Throughout the last decade, Cornerstone has made a notable effort to expand its audience beyond the Christian market; admirably, it has done so without pressuring the outsiders to convert. Many of the noteworthy bands in recent years have existed in the gray area between Christian and secular cultures. Hardcore-leaning acts Underoath and the Devil Wears Prada and pop-punk bands Anberlin and Relient K are Cornerstone veterans, as are dark indie rockers mewithoutYou and La Dispute. In 2001 alone the festival hosted Sufjan Stevens, Damien Jurado, Unwed Sailor, Further Seems Forever, Starflyer 59 and Pedro the Lion — all acts whose fanbases represent a wider demographic than just youth-group members and Joy FM listeners.
The festival's 2012 lineup is shorter on such universal artists or hot-ticket headliners. The aforementioned Norma Jean is by far the largest draw, its Christian undertones less important as a whole than its position as an icon in modern hardcore. In a distant second is punk band Squad Five-O, which is reuniting for the first time since its 2006 breakup. Other key names include Celtic punk group Flatfoot 56, folk weirdo Danielson and White Collar Sideshow, which performs shock-rock about the dangers of addiction in vaudevillian horror-movie performances.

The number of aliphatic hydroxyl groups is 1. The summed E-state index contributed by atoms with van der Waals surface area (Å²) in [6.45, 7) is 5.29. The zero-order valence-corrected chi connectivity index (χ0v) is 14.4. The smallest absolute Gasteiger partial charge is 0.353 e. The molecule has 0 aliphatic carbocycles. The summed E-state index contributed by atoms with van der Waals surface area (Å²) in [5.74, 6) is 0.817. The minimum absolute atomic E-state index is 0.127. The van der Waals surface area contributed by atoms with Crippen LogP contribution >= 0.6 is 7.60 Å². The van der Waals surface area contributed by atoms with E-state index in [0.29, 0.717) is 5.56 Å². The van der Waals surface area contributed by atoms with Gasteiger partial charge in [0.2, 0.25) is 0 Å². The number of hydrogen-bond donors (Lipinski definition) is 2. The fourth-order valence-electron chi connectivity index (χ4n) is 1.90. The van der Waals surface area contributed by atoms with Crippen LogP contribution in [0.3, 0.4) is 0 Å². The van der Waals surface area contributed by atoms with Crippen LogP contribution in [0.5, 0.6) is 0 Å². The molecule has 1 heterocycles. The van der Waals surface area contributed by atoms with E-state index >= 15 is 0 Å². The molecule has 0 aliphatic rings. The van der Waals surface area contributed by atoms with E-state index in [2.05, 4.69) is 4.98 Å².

Earlier this year, however, the lineup had more gravity. Christian ska titan the O.C. Supertones, indie-pop family band Eisley and mathy hardcore group (and Norma Jean comrades) the Chariot were all confirmed for the festival via Cornerstone's Twitter and listed on the festival's official website.
When the announcement was made that this would be Cornerstone's final jaunt, organizers also said that they would "be making some changes to the lineup and schedule that reflect an adjusted budget." Shortly afterward, all three bands quietly disappeared from the bill, with no proper cancellation announcement outside of the catchall warning that "Artist lineup is subject to change."
"We realized in the middle of May that we were not going to be able to put on the festival we had planned to put on, due to lack of ticket sales," Winter says. "I wrote a letter to all of our bands and said that this would be the final festival, and we would not be able to pay our bands this year, but they were welcome to come play one last time to say goodbye. The overwhelming response we got from bands was that they wanted to come say goodbye to the festival, and they were honored to be part of the final Cornerstone. Not every band felt this way or was able to make it work."
Jesus People had already decreased ticket prices by 25 percent for this year's event. Compared to the astronomical entry fees at competitive fests, $120 for a one-week pass to the festival plus camping facilities is a bargain. The group even organized a ride-sharing program to cut down on gas costs and keep money in attendees' wallets.